Maybe Hamas shouldn’t have started the war and might want to finish it by giving back the hostages? Have yu ever considered that as an option to focus on?

Charles Hedges
Charles Hedges
18 days ago

The Arabs had a choice in the 1920s and 1930s, support the Nashashibi Clan  or Al Husseini Clan who supported violence against the Jewish settler which led to Order Wingate forming the Special Night Squads. The Grand Mufti of Jerusalem to Amin al-Husseini – Wikipedia who later became a friend of Himmler supported the extermination of the Jewish people. al Husseini was lucky not to be executed for being a collaborator of the Nazis and was probably why Stalin supported Israel in 1948. An alliance between the Nasahibi Clan and King Abdullah of Jordan would have have provided a greater chance of peaceful development. during WW2 many jewish men gained combat experience fighting for the Allies which assisted them in 1948. The Arabs did not gaine combat experience fighting for the Allies ( apart from Jordanians who were the only force to defeat the Israelis in 1948 )and any involvement was providing information and support for the Germans. Al Husseini attempted to raise Bosnian Muslin troops to fight for the SS.
If one is going to start a fight, make sure one finishes it.

Clare Knight
Clare Knight
17 days ago

Most of the people rioting don’t know why they hate Jews. They’re just a handy scapegoat. Hamas is laughing all the way to the bank.

Marsha D
Marsha D
19 days ago

Bravo, Lionel Shriver!

B M
B M
19 days ago

I would be very sympathetic to the plight of the Palestinians and the Gazans in particular, however I agree with this article. A free speech organisation should not be taking sides.

Clare Knight
Clare Knight
17 days ago
Reply to  B M

You would be sympathetic but………?

Tim Ecott
Tim Ecott
19 days ago

Brilliant

Allison Barrows
Allison Barrows
19 days ago

Many of us who have spent our entire professional lives in the arts know first hand that there is a very high price to pay for nonconformity. But some of us couldn’t live with ourselves if we sacrificed our principles for cash. I hope every PEN member reads this article and recognizes him/herself with deep reflection.

Alex Lekas
Alex Lekas
19 days ago

What are the odds of the least self-aware people on the planet engaging in self-awareness?

Charles Hedges
Charles Hedges
19 days ago

When the arts were funded by wealthy patrons with taste this was not a problem; look at the Renaissance Masters, Mozart, etc. However, the arts became state funded which starts in the UK post WW1 and takes of post WW2 it becomes dominated by The Left.

Michael James
Michael James
19 days ago

Have these people seriously not read George Orwell’s Nineteen Eighty Four, with its analysis of doublethink? Or, if they have, do they not recognise their own doublethink? Utterly baffling.

Michael Cavanaugh
Michael Cavanaugh
19 days ago
Reply to  Michael James

Orwell bad, Said good.

Katharine Eyre
Katharine Eyre
19 days ago

For these authors, defence of free speech, promotion of tolerance, and opposition to violent political oppression — the very purpose of PEN — counted for nothing when weighed against any injury to the delicate feelings of fundamentalist Muslims.”
Yes quite. And – if you need me – I’ll just be over here wondering why it is that the German authorities permitted, secured and tolerated a demonstration by 1,000 Muslims on the streets of Hamburg at the weekend where there were express calls for the establishment of a caliphate in Germany. If that had been neo-Nazis, Reichsbürger or Holocaust deniers, they would never have got anywhere near the street as the demo would not have been allowed. If they turned up anyway, the water cannon would have been out faster than you can say “demo”.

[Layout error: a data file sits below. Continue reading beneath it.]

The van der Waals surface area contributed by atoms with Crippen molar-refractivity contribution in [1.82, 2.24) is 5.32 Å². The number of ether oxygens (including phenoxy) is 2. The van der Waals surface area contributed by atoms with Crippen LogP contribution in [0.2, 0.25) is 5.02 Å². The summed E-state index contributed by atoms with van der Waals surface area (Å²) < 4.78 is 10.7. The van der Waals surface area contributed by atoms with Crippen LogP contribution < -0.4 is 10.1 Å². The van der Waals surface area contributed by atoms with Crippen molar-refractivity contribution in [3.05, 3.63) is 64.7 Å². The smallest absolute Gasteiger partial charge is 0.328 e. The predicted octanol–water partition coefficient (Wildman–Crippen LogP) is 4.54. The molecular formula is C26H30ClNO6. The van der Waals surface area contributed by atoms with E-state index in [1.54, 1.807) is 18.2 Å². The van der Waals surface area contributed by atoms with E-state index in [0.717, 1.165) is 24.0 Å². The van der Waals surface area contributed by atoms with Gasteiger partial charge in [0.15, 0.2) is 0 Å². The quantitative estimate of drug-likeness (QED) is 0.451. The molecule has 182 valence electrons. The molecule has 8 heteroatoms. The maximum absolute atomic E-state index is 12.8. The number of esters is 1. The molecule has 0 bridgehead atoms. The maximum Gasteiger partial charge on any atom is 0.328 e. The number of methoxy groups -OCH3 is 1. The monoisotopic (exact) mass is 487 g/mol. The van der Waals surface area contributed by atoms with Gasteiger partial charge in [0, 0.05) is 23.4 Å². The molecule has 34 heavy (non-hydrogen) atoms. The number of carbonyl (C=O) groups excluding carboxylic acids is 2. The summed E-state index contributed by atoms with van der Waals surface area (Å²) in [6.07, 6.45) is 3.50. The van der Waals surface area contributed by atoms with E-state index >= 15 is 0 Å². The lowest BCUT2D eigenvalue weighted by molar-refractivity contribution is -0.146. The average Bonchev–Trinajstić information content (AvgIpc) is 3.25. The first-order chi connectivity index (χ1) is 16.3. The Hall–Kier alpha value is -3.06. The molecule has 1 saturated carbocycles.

Call me a nit-picker – but why can a group of Muslims effectively call for the abolition of the constitutional order of the Federal Republic of Germany but Reichsbürger would never be able to do the same? Surely you have to allow them both their points of view – or neither of them.
One does try and remain calm and rational but I saw footage of the Hamburg demo and the inside of my head spontaneously went the full Suella.

A J
A J
19 days ago
Reply to  Katharine Eyre

“The full Suella” – thank you for light relief in a depressing time.

Beth Cooper
Beth Cooper
19 days ago

Can I say how much I like this? Where has free speech ever been a negative when governments and citizens, (or citizens versus citizens) disagree. In free debate – ínvestigation, ‘Modre may out.’ as Chaucer said, or, as Socrates observed, contrary to disinformation bureaucracies,’I only’ know ‘ that I do not ‘know.’

Pedro the Exile
Pedro the Exile
19 days ago

the Anglosphere’s far-Left has neatly pivoted from the infantilisation of black people to the Palestinian cause with the coordinated grace of a synchronised swimmer.
Fabulous-I’ll nick that line thank you!

J Dunne
J Dunne
19 days ago

You saved me the job of cutting and pasting
that line. Shriver really gets it.

Peter B
Peter B
19 days ago

Very little to add to this excellent article.
But I’m not clear that PEN US was really “forced to cancel” its World Voices literary festival in New York and LA. They could simply have gone ahead without the hissy fit writers who didn’t want to attend. Might actually have been worth going without all the noise of people banging on about stuff that’s irrelevant to what they’re supposed to be doing.
But I guess the leaders of this organisation are cowards, conformists and copycats every bit as much as their members. Won’t stop them feeling morally superior though.

James Anthony Seyforth
James Anthony Seyforth
19 days ago

.

William Cameron
William Cameron
19 days ago

How do you disagree with the teachings of the muslim faith without offending Muslims ?

Fred D. Fulton
Fred D. Fulton
19 days ago

It leads one to ask: why are we so afraid, and why is it such a bad thing, to question the sensibilities of Muslims? We do it all the time with people of other faith groups, also people professing no religious beliefs. The Answer: Islam, also the MSM, has made us afraid to do question or criticize or lampoon Islam. Compare with bashing of Catholics or middle-aged white men or Karens. No fatwa for you.